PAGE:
Last year, SOFREP reported on Lockheed Martin’s plans to develop a hypersonic successor to the legendary SR-71 Blackbird, a military reconnaissance aircraft that retains the title of fastest winged craft ever to take to the skies despite having been retired for nearly two decades. Now, Boeing has announced that Lockheed isn’t the only company with its sights set on developing a worthy successor to the Blackbird using the same scramjet technology.
This week, Boeing unveiled a design concept for a hypersonic aircraft they feel could compete with Lockheed’s developmental aircraft. The model, which has not yet been approved for full-scale development, shows what Boeing’s hypersonic demonstrator could look like if brought to fruition, and according to the aerospace company, the plane would be capable of speeds in excess of Mach 5.
The famed SR-71 was rumored to be able to exceed Mach 3. Lockheed Martin originally claimed their SR-72 would be able to reach speeds as high as Mach 6, but have since tempered those claims back down to Mach 5 as well. While Lockheed is rumored to already have a demonstrator under development, Boeing is only now working out exactly how they intend to field their own.
“We asked, ‘What is the most affordable way to do a reusable hypersonic demonstrator vehicle?’ And we did our own independent research looking at this question,” said Kevin Bowcutt, Boeing chief scientist for hypersonics.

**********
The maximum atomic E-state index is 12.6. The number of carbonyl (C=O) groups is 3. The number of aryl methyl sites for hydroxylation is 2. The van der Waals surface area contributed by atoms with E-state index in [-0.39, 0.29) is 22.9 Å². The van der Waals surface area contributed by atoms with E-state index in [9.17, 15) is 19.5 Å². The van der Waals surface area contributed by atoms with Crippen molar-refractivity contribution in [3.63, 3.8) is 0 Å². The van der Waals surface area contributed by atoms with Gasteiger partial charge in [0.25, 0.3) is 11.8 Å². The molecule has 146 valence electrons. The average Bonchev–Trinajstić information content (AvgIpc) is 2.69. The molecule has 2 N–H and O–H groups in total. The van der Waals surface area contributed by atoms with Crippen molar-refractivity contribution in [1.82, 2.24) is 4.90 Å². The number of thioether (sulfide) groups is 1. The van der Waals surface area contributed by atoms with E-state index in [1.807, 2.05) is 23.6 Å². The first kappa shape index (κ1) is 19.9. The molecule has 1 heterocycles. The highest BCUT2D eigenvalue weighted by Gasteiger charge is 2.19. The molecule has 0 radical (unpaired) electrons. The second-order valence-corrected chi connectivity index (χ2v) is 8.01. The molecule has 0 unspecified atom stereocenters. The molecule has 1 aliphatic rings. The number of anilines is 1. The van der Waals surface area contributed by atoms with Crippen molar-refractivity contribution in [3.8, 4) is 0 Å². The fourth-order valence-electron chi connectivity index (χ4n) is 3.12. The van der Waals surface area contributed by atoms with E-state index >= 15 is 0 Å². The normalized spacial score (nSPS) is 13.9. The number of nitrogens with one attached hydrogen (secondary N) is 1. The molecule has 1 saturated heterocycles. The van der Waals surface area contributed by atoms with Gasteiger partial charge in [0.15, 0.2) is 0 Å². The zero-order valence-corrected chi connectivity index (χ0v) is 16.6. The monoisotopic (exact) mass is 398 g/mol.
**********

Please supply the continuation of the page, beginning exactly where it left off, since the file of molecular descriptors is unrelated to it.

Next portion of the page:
His plan is to first build a single engine proof of concept aircraft that is around the size of an F-16. Then, following the success of that aircraft, a second prototype, with two engines that is roughly the size of the original SR-71 will be produced for further testing.
Although Boeing may be behind the competition in terms of developing a Blackbird replacement, they’re no strangers to hypersonic aircraft. In May of 2013, Boeing set a record for sustained air-breathing hypersonic flight with their experimental unmanned X-51, which maintained a speed of Mach 5.1 for three and a half minutes before expending all of its fuel and crashing into the Pacific Ocean.
Of course, the methods used to set that record couldn’t carry over into an SR-72 for actual use. The X-51 was carried into the air and dropped by a B-52, then used rocket engines that brought it up to Mach 4.8 before jettisoning the booster and engaging its scramjet to carry it across the Mach 5 barrier. Whatever the SR-72’s capabilities are when complete, it can be expected that it will need to be able to take off under its own power and will not be able to rely on single use rocket stages for acceleration.
Lockheed Martin is currently Boeing’s biggest competitor in terms of building an advanced aircraft that is capable of achieving hypersonic speeds, but even Lockheed’s demonstrator isn’t expected to take to the skies until sometime in the 2020s. It seems possible that by then these aircraft may be expected to take on more than just reconnaissance roles in America’s national defense. In the Blackbird’s days, satellites were not nearly as capable of providing up to the minute intelligence as they are today, and America’s nuclear bomber fleet is aging rapidly. It seems possible, even likely, then that a future SR-72 or variant hypersonic aircraft may have to become a nuclear capable asset, as our bombers become increasingly incapable of managing advanced anti-aircraft systems employed by peer and near-peer level opponents.
Image courtesy of Boeing